Patti Smith upset winner of this year’s National Book Award

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Robert Mapplethorpe on Patti Smith

Patti Smith, one of America's greatest living and arguably best-ever live performers, took a break from songwriting this year to pen the memoir Just Kids, about her friendship with photographer Robert Mapplethorpe. It paid off: last night, Smith was the surprise winner of this year's National Book Award for nonfiction, and gave a speech that I wish I could find an entire transcript of. But observers say she took the stage to rapturous applause, began sobbing, and told the heartwarming story of her youth as a bookstore employee:

"I dreamed of having a book of my own, of writing one that I could put on a shelf. There is nothing more beautiful than the book, the paper, the font, the cloth. Please, no matter how we advance technologically, please don’t abandon the book. There is nothing in our material world more beautiful than the book." [Yahoo! News]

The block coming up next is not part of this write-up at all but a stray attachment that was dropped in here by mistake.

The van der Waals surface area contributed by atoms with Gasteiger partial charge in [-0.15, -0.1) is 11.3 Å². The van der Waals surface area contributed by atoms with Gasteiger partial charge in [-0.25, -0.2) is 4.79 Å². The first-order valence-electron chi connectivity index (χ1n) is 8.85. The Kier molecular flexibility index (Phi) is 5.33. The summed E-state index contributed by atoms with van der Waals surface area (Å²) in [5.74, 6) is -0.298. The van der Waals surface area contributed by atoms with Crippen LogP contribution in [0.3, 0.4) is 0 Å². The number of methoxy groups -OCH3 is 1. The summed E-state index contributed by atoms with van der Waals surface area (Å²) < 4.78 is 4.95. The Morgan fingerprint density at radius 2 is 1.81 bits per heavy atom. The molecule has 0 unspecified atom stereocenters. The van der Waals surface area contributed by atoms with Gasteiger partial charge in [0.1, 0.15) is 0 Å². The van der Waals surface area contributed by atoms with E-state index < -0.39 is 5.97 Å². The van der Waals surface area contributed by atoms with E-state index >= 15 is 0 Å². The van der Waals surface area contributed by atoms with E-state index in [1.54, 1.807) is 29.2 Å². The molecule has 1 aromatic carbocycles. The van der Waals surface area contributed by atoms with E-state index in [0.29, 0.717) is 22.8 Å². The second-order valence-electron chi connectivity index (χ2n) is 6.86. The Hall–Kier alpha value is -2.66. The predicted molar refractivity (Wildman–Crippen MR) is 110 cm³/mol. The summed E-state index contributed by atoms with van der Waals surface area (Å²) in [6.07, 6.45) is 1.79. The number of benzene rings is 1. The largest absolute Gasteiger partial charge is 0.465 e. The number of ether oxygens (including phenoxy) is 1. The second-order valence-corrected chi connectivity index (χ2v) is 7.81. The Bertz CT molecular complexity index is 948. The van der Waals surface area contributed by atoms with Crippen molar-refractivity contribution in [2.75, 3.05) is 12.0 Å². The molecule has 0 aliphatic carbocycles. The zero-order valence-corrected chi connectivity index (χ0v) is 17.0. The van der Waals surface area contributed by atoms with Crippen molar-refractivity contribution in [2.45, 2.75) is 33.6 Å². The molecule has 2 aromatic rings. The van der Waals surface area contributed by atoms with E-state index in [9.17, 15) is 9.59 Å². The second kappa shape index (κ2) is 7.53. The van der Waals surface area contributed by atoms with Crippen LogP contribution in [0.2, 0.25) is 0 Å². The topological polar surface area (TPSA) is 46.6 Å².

All the other winners were upsets as well, except for Terrance Hayes' Lighthead, which was the unanimous choice of the judges for Best Book of Poetry. Jonathan Franzen, whose new novel was one of the industry's few bright spots this year, was not even nominated in the Fiction category. Host Andy Borowitz commented on the state of the entire industry in his opening remarks:

"I said last year that publishing was a sinking ship. I believe that publishing is still very much in the process of sinking. Publishing is a Carnival cruise ship. It’s on fire, the toilets don’t work, but we are surviving day to day on Pop-Tarts and Spam." [NY Times]